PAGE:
JEE Main 2021: Subject-wise study plan to ace the exam
- Given below is a subject-wise study plan exclusively prepared for students aiming to qualify JEE (Main) 2021 with a high percentile score.
JEE (Main) 2021 will be conducted by NTA in multiple sessions (February/March/April/May 2021) for admissions in the next academic session. This will give multiple opportunities to the candidates to improve their scores in the examination if they fail to give their best in the first attempt without wasting their whole academic year. Moreover, in the first attempt, the students will get a first-hand experience of taking an examination and will know their mistakes which they can improve while attempting the next time. This will, further, reduce the chances of dropping a year and droppers would not have to waste a full year. Additionally, if a student misses the examination due to reasons beyond control, then he/she will not have to wait for one full year.
Having said that, Paper 1 of JEE (Main) not only allows students to get admission to Undergraduate Engineering Programs (B.E/B. Tech) at NITs, IIITs, other Centrally Funded Technical Institutions (CFTIs), Institutions/Universities funded/recognized by participating State Governments, but is also an eligibility test for JEE (Advanced), which is conducted for admission to IITs.
In order to ace JEE (Main), students need an elaborate plan along with an effective strategy. Students need to identify the challenges, be aware of the possible obstacles and the ways and means to overcome them.
The article attempts to answer these queries and enable the student to overcome all such hurdles. Given below is a subject-wise study plan exclusively prepared for students aiming to qualify JEE (Main) 2021 with a high percentile score.
For a large section of students, Physics is the most fascinating subject. Up to JEE (Main) level, studying Physics is easy but scoring marks in it is not that simple. For this, you have to be fast, accurate and smart. Using discretion and picking up the right questions during the exam is very important and should form a part of your exam strategy.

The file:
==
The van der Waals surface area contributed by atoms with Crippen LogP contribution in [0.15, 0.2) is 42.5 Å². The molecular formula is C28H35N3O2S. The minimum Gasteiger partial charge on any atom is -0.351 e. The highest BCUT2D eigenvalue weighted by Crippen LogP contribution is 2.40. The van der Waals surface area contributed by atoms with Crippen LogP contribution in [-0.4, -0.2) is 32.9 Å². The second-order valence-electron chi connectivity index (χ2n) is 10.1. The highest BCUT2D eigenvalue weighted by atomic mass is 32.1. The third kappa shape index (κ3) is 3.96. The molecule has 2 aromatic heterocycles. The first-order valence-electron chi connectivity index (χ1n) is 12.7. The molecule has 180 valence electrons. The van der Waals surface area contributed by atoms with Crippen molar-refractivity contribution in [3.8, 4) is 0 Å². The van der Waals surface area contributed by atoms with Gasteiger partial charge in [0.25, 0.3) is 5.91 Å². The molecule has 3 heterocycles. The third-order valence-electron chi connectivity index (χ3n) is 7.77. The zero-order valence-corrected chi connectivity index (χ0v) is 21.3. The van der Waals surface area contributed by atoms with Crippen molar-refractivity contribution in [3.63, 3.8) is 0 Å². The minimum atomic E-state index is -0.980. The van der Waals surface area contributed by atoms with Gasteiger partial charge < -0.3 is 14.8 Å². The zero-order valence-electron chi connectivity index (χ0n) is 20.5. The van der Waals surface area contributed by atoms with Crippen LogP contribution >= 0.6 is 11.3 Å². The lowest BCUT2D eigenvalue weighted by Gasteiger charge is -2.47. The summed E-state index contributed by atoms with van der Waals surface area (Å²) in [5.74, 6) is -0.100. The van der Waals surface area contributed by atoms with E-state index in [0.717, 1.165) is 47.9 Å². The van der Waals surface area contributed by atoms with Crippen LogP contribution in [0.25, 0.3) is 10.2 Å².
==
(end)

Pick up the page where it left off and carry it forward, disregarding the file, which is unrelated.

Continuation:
*Grasping the concepts effectively is the most important aspect of your preparation. Listen to your teacher well, revise your lessons daily after your online classes, go through each derivation, prepare short notes for revision purpose and most importantly memorize the formulae, definitions and processes.
*It is pertinent to add that you should cover the NCERT syllabus and its exemplar completely. Read the theory for at least 4-5 times and thoroughly practice its examples. Solve all the exercise questions with great precision.
*Concepts in Physics by Dr. HC Verma is a great source for strengthening the basics after completing the NCERT book. Beginning with its examples, solve objectives I, II and the theory questions.
*A good study material consisting of actual exam like questions and a well-researched and lucidly written content can help you prepare well for the intended exam.
*Chapters like System of Particles and Rotational Motion, Current Electricity, Electrical Potential and Capacitance, Ray Optics and Units and Measurement etc. are extremely important. On the other hand, Mechanical properties of solids, Magnetism and Matter and Kinetic Theory of Gases etc are the chapters from which fewer questions are asked. By carefully analysing the table given, you can devise a strategy to score high in the exam.
This subject, if studied with a plan, gives rich dividends. For this, a few observations and actionable things need to be looked into:
*Many questions in JEE (Main) paper are straightforward and based only on facts elucidated in the NCERT textbook. So, covering the whole of the NCERT textbook along with NCERT exemplar are a must.